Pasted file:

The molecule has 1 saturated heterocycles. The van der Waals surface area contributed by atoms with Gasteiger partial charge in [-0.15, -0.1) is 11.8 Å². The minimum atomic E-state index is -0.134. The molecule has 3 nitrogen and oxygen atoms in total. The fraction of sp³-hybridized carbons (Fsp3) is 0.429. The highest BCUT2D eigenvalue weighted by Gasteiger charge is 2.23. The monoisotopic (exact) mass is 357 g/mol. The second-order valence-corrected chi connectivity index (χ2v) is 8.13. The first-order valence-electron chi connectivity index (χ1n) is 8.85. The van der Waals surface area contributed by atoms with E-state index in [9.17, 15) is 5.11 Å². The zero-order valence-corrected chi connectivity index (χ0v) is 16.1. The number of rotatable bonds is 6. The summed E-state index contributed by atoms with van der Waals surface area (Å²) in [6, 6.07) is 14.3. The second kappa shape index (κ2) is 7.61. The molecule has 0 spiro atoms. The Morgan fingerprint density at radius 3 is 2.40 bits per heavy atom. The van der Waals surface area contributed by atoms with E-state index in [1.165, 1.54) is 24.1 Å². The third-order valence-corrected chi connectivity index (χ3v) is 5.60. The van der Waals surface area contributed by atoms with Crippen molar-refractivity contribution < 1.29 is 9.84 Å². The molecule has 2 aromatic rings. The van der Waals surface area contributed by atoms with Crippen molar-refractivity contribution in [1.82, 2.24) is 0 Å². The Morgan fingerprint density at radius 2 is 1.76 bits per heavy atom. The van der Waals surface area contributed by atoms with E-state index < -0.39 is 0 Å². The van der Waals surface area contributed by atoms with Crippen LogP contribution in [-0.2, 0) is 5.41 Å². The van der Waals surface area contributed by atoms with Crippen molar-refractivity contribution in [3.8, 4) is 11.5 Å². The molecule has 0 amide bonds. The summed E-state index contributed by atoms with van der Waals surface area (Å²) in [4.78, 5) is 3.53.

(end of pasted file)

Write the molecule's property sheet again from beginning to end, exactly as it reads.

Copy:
The molecule has 1 saturated heterocycles. The van der Waals surface area contributed by atoms with Gasteiger partial charge in [-0.15, -0.1) is 11.8 Å². The minimum atomic E-state index is -0.134. The molecule has 3 nitrogen and oxygen atoms in total. The fraction of sp³-hybridized carbons (Fsp3) is 0.429. The highest BCUT2D eigenvalue weighted by Gasteiger charge is 2.23. The monoisotopic (exact) mass is 357 g/mol. The second-order valence-corrected chi connectivity index (χ2v) is 8.13. The first-order valence-electron chi connectivity index (χ1n) is 8.85. The van der Waals surface area contributed by atoms with E-state index in [9.17, 15) is 5.11 Å². The zero-order valence-corrected chi connectivity index (χ0v) is 16.1. The number of rotatable bonds is 6. The summed E-state index contributed by atoms with van der Waals surface area (Å²) in [6, 6.07) is 14.3. The second kappa shape index (κ2) is 7.61. The molecule has 0 spiro atoms. The Morgan fingerprint density at radius 3 is 2.40 bits per heavy atom. The van der Waals surface area contributed by atoms with E-state index in [1.165, 1.54) is 24.1 Å². The third-order valence-corrected chi connectivity index (χ3v) is 5.60. The van der Waals surface area contributed by atoms with Crippen molar-refractivity contribution < 1.29 is 9.84 Å². The molecule has 2 aromatic rings. The van der Waals surface area contributed by atoms with Crippen molar-refractivity contribution in [1.82, 2.24) is 0 Å². The Morgan fingerprint density at radius 2 is 1.76 bits per heavy atom. The van der Waals surface area contributed by atoms with E-state index < -0.39 is 0 Å². The van der Waals surface area contributed by atoms with Crippen LogP contribution in [-0.2, 0) is 5.41 Å². The van der Waals surface area contributed by atoms with Crippen molar-refractivity contribution in [3.8, 4) is 11.5 Å². The molecule has 0 amide bonds. The summed E-state index contributed by atoms with van der Waals surface area (Å²) in [4.78, 5) is 3.53.